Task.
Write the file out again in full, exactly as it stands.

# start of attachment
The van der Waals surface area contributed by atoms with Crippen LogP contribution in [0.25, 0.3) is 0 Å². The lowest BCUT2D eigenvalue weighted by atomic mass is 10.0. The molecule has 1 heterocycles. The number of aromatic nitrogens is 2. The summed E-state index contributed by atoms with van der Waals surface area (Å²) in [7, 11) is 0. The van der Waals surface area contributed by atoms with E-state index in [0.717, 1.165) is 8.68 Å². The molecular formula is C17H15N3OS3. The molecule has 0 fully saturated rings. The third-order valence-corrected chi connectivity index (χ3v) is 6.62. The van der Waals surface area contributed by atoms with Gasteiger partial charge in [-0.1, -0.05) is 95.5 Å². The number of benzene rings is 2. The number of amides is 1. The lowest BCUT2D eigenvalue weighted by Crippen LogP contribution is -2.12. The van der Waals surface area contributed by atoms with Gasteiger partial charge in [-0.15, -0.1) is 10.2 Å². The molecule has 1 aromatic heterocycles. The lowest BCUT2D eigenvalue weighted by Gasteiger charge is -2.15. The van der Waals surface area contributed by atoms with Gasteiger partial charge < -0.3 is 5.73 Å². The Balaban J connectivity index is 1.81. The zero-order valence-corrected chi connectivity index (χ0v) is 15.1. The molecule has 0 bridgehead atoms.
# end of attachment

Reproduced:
The van der Waals surface area contributed by atoms with Crippen LogP contribution in [0.25, 0.3) is 0 Å². The lowest BCUT2D eigenvalue weighted by atomic mass is 10.0. The molecule has 1 heterocycles. The number of aromatic nitrogens is 2. The summed E-state index contributed by atoms with van der Waals surface area (Å²) in [7, 11) is 0. The van der Waals surface area contributed by atoms with E-state index in [0.717, 1.165) is 8.68 Å². The molecular formula is C17H15N3OS3. The molecule has 0 fully saturated rings. The third-order valence-corrected chi connectivity index (χ3v) is 6.62. The van der Waals surface area contributed by atoms with Gasteiger partial charge in [-0.1, -0.05) is 95.5 Å². The number of benzene rings is 2. The number of amides is 1. The lowest BCUT2D eigenvalue weighted by Crippen LogP contribution is -2.12. The van der Waals surface area contributed by atoms with Gasteiger partial charge in [-0.15, -0.1) is 10.2 Å². The molecule has 1 aromatic heterocycles. The lowest BCUT2D eigenvalue weighted by Gasteiger charge is -2.15. The van der Waals surface area contributed by atoms with Gasteiger partial charge < -0.3 is 5.73 Å². The Balaban J connectivity index is 1.81. The zero-order valence-corrected chi connectivity index (χ0v) is 15.1. The molecule has 0 bridgehead atoms.